After failing to repair tarnished ties between the two countries, Turkey and Israel will hold another round of negotiations later this month in New York, a Turkish official told Hurriyet newspaper.

Ozdem Sanberk, the Turkish member of the UN panel investigating the IDF raid on the Mavi Marmara ship, told the the Turkish newspaper that talks are expected to be concluded in late July.

Sanberk told the paper that the schedule of the next round of negotiations has been set yet. “There has been no change in the negotiating team,” he added.

On Friday, Turkish Prime Minister Tayyip Erdogan said it was “unthinkable” to normalize ties with Israel unless the Jewish state apologized for the killing of nine pro-Palestinian Turkish activists aboard the Mavi Marmara bound for Gaza last year.

Erdogan also said in the text of a speech to parliament seen by Reuters that lifting an Israeli blockade on Gaza and paying compensation to the victims of the raid were also conditions for the normalization of relations.

The Turkish prime minister made the comments as Turkish and Israeli officials were meeting in New York to discuss repairing the damaged ties between the two countries.

On Thursday, senior Israeli government officials said the UN’s Palmer Commission Report on the Mavi Marmara incident will not be released until July 27, enabling Israel and Turkey to continue looking for a formula on the matter that will enable reestablishment of normal relations.

According to the officials, Israeli and Turkish officials were informed by the UN on Thursday that even though the report has been completed, it will not be published for another three weeks.

The report – which is widely believed to uphold the legality of Israel’s naval blockade of the Gaza Strip, but takes the IDF to task for excessive force – was to have been released on Thursday.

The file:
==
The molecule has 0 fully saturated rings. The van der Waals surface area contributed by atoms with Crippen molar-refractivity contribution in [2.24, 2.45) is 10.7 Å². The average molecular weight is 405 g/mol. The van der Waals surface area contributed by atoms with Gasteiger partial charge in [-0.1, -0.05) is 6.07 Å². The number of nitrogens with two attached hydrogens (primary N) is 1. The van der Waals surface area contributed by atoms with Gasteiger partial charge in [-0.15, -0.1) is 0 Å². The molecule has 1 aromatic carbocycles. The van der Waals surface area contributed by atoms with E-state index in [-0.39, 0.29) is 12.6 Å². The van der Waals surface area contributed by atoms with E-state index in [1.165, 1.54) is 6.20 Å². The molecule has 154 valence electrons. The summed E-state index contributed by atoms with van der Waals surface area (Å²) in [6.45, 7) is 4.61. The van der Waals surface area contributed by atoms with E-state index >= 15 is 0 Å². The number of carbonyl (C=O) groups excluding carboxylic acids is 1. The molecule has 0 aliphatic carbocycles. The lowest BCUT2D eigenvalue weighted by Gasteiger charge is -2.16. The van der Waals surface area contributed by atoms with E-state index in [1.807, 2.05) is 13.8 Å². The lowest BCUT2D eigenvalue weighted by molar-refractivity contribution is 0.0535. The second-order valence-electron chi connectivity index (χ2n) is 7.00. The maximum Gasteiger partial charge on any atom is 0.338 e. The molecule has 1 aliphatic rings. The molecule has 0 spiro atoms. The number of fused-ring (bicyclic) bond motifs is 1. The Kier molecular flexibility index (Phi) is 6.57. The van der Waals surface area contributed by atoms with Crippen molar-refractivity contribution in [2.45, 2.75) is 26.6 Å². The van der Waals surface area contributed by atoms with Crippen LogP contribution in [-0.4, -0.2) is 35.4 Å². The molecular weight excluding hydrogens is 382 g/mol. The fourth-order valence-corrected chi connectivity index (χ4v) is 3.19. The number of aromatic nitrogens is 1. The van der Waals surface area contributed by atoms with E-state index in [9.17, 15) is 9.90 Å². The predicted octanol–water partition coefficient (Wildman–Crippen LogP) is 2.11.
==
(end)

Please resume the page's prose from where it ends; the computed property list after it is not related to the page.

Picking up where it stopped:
According to officials, the US was involved in delaying the publication of the report so that negotiations between the two sides could continue.

The report was originally scheduled to have been released on May 15, but was postponed at the request of the Turks, apparently concerned about the impact the report – which reportedly holds Turkey responsible to a large degree for the events – would have on the Turkish public before the June 12 elections there.

Both sides wrote an appendix to the original report, responding to specific points in it.

The commission is headed by former New Zealand prime minister Geoffrey Palmer, and co-chaired by former Colombian president Alvar Uribe.

Israel is represented on the panel by Joseph Ciechanover, and the Turks by Ozden Sanberk.

Prime Minister Binyamin Netanyahu has directed Strategic Affairs Minister Moshe Ya’alon to continue contacts with the Turks. Ya’alon met earlier this week in New York with Turkish Foreign Ministry Undersecretary Feridun Sinirlioglu to hammer out a formula, but the two sides failed to reach an agreement.

While the Turks are demanding an Israeli apology and compensation to the families of the nine people killed in the incident, Israel has said that while it was willing to pay compensation – as long as it was done in a way that would not enable future legal claims – it would not apologize.

Rather, Jerusalem has said it would be willing to express regret for the loss of life.

Herb Keinon contributed to this report.

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